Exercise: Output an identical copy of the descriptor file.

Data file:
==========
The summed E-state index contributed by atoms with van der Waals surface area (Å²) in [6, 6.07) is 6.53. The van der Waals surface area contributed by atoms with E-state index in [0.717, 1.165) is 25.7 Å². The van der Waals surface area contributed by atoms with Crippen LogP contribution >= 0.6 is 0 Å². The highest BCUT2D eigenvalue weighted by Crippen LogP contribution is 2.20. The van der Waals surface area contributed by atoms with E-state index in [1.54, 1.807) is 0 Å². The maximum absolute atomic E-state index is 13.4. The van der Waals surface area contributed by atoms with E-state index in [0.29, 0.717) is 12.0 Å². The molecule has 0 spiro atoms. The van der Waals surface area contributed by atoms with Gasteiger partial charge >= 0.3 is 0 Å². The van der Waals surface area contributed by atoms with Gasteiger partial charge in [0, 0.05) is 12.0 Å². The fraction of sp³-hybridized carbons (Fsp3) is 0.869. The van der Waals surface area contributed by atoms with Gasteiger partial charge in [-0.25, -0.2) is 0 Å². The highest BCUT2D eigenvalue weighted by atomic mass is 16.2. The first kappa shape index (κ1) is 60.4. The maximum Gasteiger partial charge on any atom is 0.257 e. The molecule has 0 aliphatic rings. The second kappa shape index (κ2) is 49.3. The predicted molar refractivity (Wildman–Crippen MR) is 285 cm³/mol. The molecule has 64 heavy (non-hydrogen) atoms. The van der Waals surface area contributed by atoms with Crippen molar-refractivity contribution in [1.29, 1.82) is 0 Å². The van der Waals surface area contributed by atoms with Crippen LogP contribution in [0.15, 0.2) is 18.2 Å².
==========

The summed E-state index contributed by atoms with van der Waals surface area (Å²) in [6, 6.07) is 6.53. The van der Waals surface area contributed by atoms with E-state index in [0.717, 1.165) is 25.7 Å². The van der Waals surface area contributed by atoms with Crippen LogP contribution >= 0.6 is 0 Å². The highest BCUT2D eigenvalue weighted by Crippen LogP contribution is 2.20. The van der Waals surface area contributed by atoms with E-state index in [1.54, 1.807) is 0 Å². The maximum absolute atomic E-state index is 13.4. The van der Waals surface area contributed by atoms with E-state index in [0.29, 0.717) is 12.0 Å². The molecule has 0 spiro atoms. The van der Waals surface area contributed by atoms with Gasteiger partial charge >= 0.3 is 0 Å². The van der Waals surface area contributed by atoms with Gasteiger partial charge in [0, 0.05) is 12.0 Å². The fraction of sp³-hybridized carbons (Fsp3) is 0.869. The van der Waals surface area contributed by atoms with Gasteiger partial charge in [-0.25, -0.2) is 0 Å². The highest BCUT2D eigenvalue weighted by atomic mass is 16.2. The first kappa shape index (κ1) is 60.4. The maximum Gasteiger partial charge on any atom is 0.257 e. The molecule has 0 aliphatic rings. The second kappa shape index (κ2) is 49.3. The predicted molar refractivity (Wildman–Crippen MR) is 285 cm³/mol. The molecule has 64 heavy (non-hydrogen) atoms. The van der Waals surface area contributed by atoms with Crippen molar-refractivity contribution in [1.29, 1.82) is 0 Å². The van der Waals surface area contributed by atoms with Crippen LogP contribution in [0.15, 0.2) is 18.2 Å².